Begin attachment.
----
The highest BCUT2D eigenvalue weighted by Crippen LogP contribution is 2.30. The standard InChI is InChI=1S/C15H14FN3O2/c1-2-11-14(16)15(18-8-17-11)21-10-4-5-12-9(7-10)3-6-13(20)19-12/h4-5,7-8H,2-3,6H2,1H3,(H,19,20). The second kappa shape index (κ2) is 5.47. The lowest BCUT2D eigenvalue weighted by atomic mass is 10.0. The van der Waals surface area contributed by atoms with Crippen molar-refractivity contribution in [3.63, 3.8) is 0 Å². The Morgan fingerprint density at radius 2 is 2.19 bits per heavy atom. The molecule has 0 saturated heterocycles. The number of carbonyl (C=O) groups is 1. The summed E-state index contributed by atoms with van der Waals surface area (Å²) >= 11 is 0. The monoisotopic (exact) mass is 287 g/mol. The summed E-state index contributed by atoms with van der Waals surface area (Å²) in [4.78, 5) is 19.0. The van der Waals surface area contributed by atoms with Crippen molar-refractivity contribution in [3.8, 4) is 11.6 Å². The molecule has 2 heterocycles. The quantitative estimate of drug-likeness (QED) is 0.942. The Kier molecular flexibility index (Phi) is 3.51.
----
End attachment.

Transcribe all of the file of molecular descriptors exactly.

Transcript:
The highest BCUT2D eigenvalue weighted by Crippen LogP contribution is 2.30. The standard InChI is InChI=1S/C15H14FN3O2/c1-2-11-14(16)15(18-8-17-11)21-10-4-5-12-9(7-10)3-6-13(20)19-12/h4-5,7-8H,2-3,6H2,1H3,(H,19,20). The second kappa shape index (κ2) is 5.47. The lowest BCUT2D eigenvalue weighted by atomic mass is 10.0. The van der Waals surface area contributed by atoms with Crippen molar-refractivity contribution in [3.63, 3.8) is 0 Å². The Morgan fingerprint density at radius 2 is 2.19 bits per heavy atom. The molecule has 0 saturated heterocycles. The number of carbonyl (C=O) groups is 1. The summed E-state index contributed by atoms with van der Waals surface area (Å²) >= 11 is 0. The monoisotopic (exact) mass is 287 g/mol. The summed E-state index contributed by atoms with van der Waals surface area (Å²) in [4.78, 5) is 19.0. The van der Waals surface area contributed by atoms with Crippen molar-refractivity contribution in [3.8, 4) is 11.6 Å². The molecule has 2 heterocycles. The quantitative estimate of drug-likeness (QED) is 0.942. The Kier molecular flexibility index (Phi) is 3.51.